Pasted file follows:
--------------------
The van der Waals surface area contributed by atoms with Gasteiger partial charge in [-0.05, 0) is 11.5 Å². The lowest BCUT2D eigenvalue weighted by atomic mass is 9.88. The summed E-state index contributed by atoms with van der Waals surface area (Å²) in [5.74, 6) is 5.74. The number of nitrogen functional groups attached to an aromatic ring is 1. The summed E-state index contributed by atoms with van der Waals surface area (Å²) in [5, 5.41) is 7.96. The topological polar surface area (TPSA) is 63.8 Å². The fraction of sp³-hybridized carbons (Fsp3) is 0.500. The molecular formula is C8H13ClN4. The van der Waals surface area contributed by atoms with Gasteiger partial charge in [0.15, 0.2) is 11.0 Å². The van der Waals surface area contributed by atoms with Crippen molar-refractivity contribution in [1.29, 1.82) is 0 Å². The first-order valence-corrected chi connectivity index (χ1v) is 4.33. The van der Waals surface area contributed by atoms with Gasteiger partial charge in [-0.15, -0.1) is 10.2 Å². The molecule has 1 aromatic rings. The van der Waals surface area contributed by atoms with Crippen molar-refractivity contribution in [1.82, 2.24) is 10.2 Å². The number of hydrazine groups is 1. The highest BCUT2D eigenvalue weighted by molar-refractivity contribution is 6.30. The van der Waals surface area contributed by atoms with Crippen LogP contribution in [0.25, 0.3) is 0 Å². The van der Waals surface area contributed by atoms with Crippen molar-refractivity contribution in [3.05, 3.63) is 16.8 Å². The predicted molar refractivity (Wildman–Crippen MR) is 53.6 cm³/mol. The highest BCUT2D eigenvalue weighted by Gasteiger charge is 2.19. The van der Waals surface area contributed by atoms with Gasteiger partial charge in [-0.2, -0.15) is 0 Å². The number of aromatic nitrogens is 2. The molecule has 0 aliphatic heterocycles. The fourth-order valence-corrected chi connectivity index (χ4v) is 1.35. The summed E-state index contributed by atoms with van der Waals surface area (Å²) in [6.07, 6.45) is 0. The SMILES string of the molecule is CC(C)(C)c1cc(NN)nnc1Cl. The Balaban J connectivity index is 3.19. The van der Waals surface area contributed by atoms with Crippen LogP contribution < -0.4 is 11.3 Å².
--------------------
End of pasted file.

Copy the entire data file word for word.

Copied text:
The van der Waals surface area contributed by atoms with Gasteiger partial charge in [-0.05, 0) is 11.5 Å². The lowest BCUT2D eigenvalue weighted by atomic mass is 9.88. The summed E-state index contributed by atoms with van der Waals surface area (Å²) in [5.74, 6) is 5.74. The number of nitrogen functional groups attached to an aromatic ring is 1. The summed E-state index contributed by atoms with van der Waals surface area (Å²) in [5, 5.41) is 7.96. The topological polar surface area (TPSA) is 63.8 Å². The fraction of sp³-hybridized carbons (Fsp3) is 0.500. The molecular formula is C8H13ClN4. The van der Waals surface area contributed by atoms with Gasteiger partial charge in [0.15, 0.2) is 11.0 Å². The van der Waals surface area contributed by atoms with Crippen molar-refractivity contribution in [1.29, 1.82) is 0 Å². The first-order valence-corrected chi connectivity index (χ1v) is 4.33. The van der Waals surface area contributed by atoms with Gasteiger partial charge in [-0.15, -0.1) is 10.2 Å². The molecule has 1 aromatic rings. The van der Waals surface area contributed by atoms with Crippen molar-refractivity contribution in [1.82, 2.24) is 10.2 Å². The number of hydrazine groups is 1. The highest BCUT2D eigenvalue weighted by molar-refractivity contribution is 6.30. The van der Waals surface area contributed by atoms with Crippen LogP contribution in [0.25, 0.3) is 0 Å². The van der Waals surface area contributed by atoms with Crippen molar-refractivity contribution in [3.05, 3.63) is 16.8 Å². The predicted molar refractivity (Wildman–Crippen MR) is 53.6 cm³/mol. The highest BCUT2D eigenvalue weighted by Gasteiger charge is 2.19. The van der Waals surface area contributed by atoms with Gasteiger partial charge in [-0.2, -0.15) is 0 Å². The number of aromatic nitrogens is 2. The molecule has 0 aliphatic heterocycles. The fourth-order valence-corrected chi connectivity index (χ4v) is 1.35. The summed E-state index contributed by atoms with van der Waals surface area (Å²) in [6.07, 6.45) is 0. The SMILES string of the molecule is CC(C)(C)c1cc(NN)nnc1Cl. The Balaban J connectivity index is 3.19. The van der Waals surface area contributed by atoms with Crippen LogP contribution < -0.4 is 11.3 Å².